You know on the same date I was also a school boy who stood outside our family home looking up at the moon and wondering about the men who walked up there for the first time in human history. "Well Da, Theres men up there tonight," I said pointing up at the moon. My da stood at our front door with his hands in his pockets smoking a park drive " Nah, theres nobody up there, its not real." he said in that way of his, that any other possible observation than his is just nonsense.
What a thing to say to an innocent boy who's mind contains images of dark lunar landscapes and the brave men who risked everything to walk there. What an off puttingly negative thing to say to an impressionable dreamer. Who knows, if he had said something positive I might have been an astronaut by now.
The copy I read off this book had the words "Is Humanity Worth Saving?" asserted across the top part of the cover. I am not sure if the author attempted to answer this proposition or if he had even intended to. The reader will have to answer that question to their own satisfaction. He does provide insightful glances into the lives of some very different examples of who we think to be human despite their actions probably best described as inhumane. It is not only "The Good" who will, or will not, be saved by this powerful cosmic intervention. Which is what the alien incursion actually is and like all interventions, even for the significant ones good, is not always welcome. The intervention takes the form of a series of force fields which push mankind out of any areas on Earth where our presence had led to enviromental damage. That is as you would expect is quite a radius of ground to cover. These force fields are also adaptable to other scenarios and prevent mankind from dealing any more harm to its fellow beings, mostly stopping bullies and greedy people from preying on others, showing evil on a grand scale is really petty on a grand scale. In no time at all the world changes as the threat of violence becomes nothing more than the empty promises of the impotent.
Rejoice is a book with dark beginnings that gradually builds towards an optimistic visions of mankind's potential. A Canadian science fiction writer is abducted and told she will become the designated go-between the intervening aliens and the human race. A spokes person to articulate the aliens intent, probably preferring not to come face to face with mankind, for reasons which may, or may not, become clear. You will have to read the book, to go on that journey to the undiscovered country, guided by your designated driver, Steve Erikson. In his company the journey is more World War ET than World War Z.
Olly Alexander shines in this film, he resembles Prospero's sprite Ariel, a self made magical being, possessed of otherworldly abilities and a fey gentility that makes him as loveable as he is magical. He plucks metaphysical ideas from a bubbling cauldron of humane sexuality and makes you want to dance to the anthems he and his band conjure out of the ether. I do not think I have enjoyed a musical interpretation of a series of abstract but believable concepts as Palo Santo since I saw David Bowie's Blackstar. In fact if I could suggest David Bowie as The Sandman or Morpheus of our musical dreaming then I would surely nominate Olly Alexander as its Ariel.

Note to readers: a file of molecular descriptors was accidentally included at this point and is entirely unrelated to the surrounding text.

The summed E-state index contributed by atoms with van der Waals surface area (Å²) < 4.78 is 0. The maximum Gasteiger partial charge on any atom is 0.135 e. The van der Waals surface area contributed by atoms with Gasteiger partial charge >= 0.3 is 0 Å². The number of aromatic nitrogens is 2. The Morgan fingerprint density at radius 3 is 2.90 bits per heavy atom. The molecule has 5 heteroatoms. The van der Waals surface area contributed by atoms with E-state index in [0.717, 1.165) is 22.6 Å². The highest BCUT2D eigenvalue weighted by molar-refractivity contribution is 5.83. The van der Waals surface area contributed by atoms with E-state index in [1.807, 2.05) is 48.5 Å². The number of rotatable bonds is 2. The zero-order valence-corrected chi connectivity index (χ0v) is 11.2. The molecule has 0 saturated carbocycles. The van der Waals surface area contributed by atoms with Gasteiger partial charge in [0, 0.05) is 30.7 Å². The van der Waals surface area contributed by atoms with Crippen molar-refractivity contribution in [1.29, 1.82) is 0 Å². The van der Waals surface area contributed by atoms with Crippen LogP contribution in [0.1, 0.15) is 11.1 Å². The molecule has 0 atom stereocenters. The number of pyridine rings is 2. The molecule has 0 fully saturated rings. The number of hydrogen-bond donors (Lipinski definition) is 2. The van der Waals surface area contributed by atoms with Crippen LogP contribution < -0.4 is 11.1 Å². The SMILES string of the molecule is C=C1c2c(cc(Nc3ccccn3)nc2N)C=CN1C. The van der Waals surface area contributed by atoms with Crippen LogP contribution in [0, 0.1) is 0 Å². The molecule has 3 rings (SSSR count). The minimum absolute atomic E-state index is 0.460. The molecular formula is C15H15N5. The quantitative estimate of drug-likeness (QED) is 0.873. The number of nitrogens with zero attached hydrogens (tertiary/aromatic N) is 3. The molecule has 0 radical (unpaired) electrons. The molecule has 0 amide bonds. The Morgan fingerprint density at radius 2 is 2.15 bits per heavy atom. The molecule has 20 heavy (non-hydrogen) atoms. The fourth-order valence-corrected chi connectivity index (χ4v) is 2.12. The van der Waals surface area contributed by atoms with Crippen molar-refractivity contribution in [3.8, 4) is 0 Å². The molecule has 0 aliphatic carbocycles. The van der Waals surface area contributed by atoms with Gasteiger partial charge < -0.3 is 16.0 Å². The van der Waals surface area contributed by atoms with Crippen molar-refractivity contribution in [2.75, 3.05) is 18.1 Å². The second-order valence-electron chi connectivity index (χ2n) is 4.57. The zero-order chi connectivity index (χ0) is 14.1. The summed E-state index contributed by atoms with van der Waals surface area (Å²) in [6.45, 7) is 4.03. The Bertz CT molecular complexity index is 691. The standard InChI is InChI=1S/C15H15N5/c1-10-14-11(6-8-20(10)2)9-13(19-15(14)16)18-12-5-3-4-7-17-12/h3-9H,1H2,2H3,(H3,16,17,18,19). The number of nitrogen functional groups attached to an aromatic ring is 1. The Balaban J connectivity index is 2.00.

He is the stuff that dreams are made off.
There have been a number of biographies about Lawrence the man, Lawrence the myth, Lawrence the mythy man.He seemed a complex fellow, almost larger than life, driven by forces and ambitions that were at times other worldly, certainly outside the motivations that drove many historic figures to make the impact their lives left on the world they in time left behind. Few of them outliving the legends foisted upon them by the worlds perceptions of their deeds.Despite the fact he led a full, active and colorful life from beginning to its unexpected close, it was the two/three years he spent uniting the desert tribes in Arabia that he is best remembered for. The visually appealing and iconic image of him in his flowing desert robes is the stuff of legend. Looking every inch the desert warrior or Ealing movie born Jedi knight( Peculiarly English in a remote desert setting.) is famous the world over in no small part an image generated by the David Lean bio pic with that amazing turn by the amazing Peter O Toole.
TE Lawrence was born into an eccentric family situation. The mother and father of the five sons being unmarried. A terrible stigma in those far off class based days which would have affected the boys chances for good schooling and career prospects, had the details of their life been better known. To my uneducated ears it all sounded terribly bohemian, a mix of Tom Brown's School Days and Swallows And Amazons. Even as a school boy he seemed destined for a life less ordinary. A life he certainly went on to lead, recorded in fascinating and engaging juicy detail by Michael Korday. And some of those details were and remain almost pruriently unresolved. Arabia was the glittering prize in a deadly game of thrones played by the world's power players. In fairness Michael Korday does not play down the ruthlessness of England as an ambitious and greedy power player in that game.
Hero is an intimate glimpse into the life and legend of Lawrence Of Arabia. It is a big book that covers many miles and minutes but does not outstay its welcome. Something the man himself would have appreciated.
Here is a tiny gleam in the eye of TE Lawrence himself when he once explained to his mother his passion for reading and for beautiful books; " Father won't know all this-but if you get the right book for the right time you taste joy-not only bodily, physical, but spiritual also, which pass out above and beyond one's miserable self, as it were through a huge air, following the light of another man's thought. And you can never be quite the old self again."